Our trip through the North of Spain sadly ended after we finished our hike through the Ordesa valley, but it wasn’t the complete end of our roadtrip. We still had to drive back home and for that, we had to cross the Pyrenees. Oh beautiful mountains, I can’t just drive past you, can I?
Late afternoon, we crossed the border of Spain and France over the Col du Pourtalet. Not a very famous name – at least not one I’d heard of before -, but it was a beautiful road with nice views along the way. A taste of more to come the next day.
Since we were back in France, it was time to go camping again! We put up our tent at Camping Pont Laugère in the commune of Laruns, at the foot of the Aubisque. That name will probably ring more bells for all cycling lovers. It’s one of the “hors catégorie” climbs in the Tour de France, which means it’s a pretty damn steep road.
Our racing bikes were in the trunk of our car and that’s where they stayed the next morning. Stupid as we were… We were so focused on getting back home and quickly catching some extra views along the way that we never even realized we could take out a couple of hours to climb the Col d’Aubisque by bike. It was only at the top, after one of the most gorgeous winding roads I’ve ever taken in my life, that I regretted not tackling this bitch by bike.
The view was simply breathtaking. Add a couple of horses and then some cows and the image was complete. I was so pissed at myself for taking the easy way up by car, even though I was now able to enjoy the view without the burning sensation in my legs. Because burning they would have. It’s hors catégorie after all…
Both moping over our bad decisions, my dad and I reluctantly continued our route through France. Our next stop would be the catholic pilgrimage town of Lourdes. I’m not religious at all, but there is something about that place that drew me in and made me curious to go have a look. And I’m glad we made the stop. The atmosphere around the sanctuaries is indescribable. You can almost taste the hope of those people praying.
After some obligatory candle burning for our loved ones, we left the site quietly and returned to our car. One thing hadn’t left our minds yet though; the missed opportunity of cycling to the top of a col in the Pyrenees. So instead of letting this feeling ruin the rest of our day, we said ‘Yolo’ and picked ourselves another mountain pass the climb; the Col d’Aspin.
It was a bit of a detour to the foot of that col, Sainte-Marie-de-Campan, but we couldn’t care less. We would make use of those bikes in the trunk of our car and that was all that mattered. The Col d’Aspin is also a climb that’s often featured in the Tour de France, but a little less heavy than the Aubisque. More my cup of tea!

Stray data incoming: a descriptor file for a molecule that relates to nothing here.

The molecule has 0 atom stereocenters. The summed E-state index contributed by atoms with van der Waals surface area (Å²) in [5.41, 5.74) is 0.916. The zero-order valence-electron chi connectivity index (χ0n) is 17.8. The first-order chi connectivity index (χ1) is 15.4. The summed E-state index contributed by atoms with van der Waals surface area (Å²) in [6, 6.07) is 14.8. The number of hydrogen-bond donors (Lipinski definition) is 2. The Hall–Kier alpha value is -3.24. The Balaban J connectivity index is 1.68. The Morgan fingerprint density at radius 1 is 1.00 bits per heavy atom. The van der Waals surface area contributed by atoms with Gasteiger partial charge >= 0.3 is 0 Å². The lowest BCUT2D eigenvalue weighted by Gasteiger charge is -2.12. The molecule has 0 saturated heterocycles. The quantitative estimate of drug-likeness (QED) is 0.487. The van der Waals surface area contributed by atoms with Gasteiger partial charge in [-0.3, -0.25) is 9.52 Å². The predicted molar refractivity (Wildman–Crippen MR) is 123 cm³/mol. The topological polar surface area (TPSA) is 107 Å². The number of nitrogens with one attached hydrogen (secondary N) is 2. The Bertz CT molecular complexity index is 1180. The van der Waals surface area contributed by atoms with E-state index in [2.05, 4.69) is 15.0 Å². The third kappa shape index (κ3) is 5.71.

The first seven kilometers up were pretty easy and I was almost wondering why again I thought the Col d’Aubisque would have been too heavy. Seemed like I was on fire. But then the real climb began and my thoughts instantly changed to “why the hell do I do this to myself?” and “I don’t even like this!”. Five kilometers of slow agony. But then you arrive at the top, catch sight of the beautiful mountain peeks surrounding you and realize that while it’s hard, it’s all worth it!
Climbing that col was the best decision we made that day. It immediately made us forget about the lost opportunity at the Col d’Aubisque. Of course the views weren’t as spectacular as they are over there, but we still got to check off a col in the Pyrenees and even got some extra sights now. Win!
Satisfied and a bit tired, we loaded our car again, for the last time. This was the last major stop of our trip. It was early afternoon and we still wanted to cover some road through France to get us closer to home. It was still over a thousand kilometers, which seemed a bit much to cover in one day.
But of course, eager as we are, we couldn’t help ourselves. Driving a bit up north would bring us in a region in France we both hadn’t visited before. Uh-oh. Not squeezing in just a tiny sight would have felt like a missed opportunity. And we had had enough of those already that day. So we made just a small detour, to the famous clifftop village of Rocamadour.
It was literally minutes before sunset when we first caught sight of the village. And what a view that was! We parked our car at the top – for free as it was already after 6pm! – and descended into town. Most of the tourists had already left and shops were closed or closing up, leaving the streets deserted and quiet. I can only imagine what this place must look like peak tourist season. Phew! We just enjoyed the tranquility as we picked out a restaurant and enjoyed a lovely pancake dinner in this beautiful village. A perfect end to an amazing trip!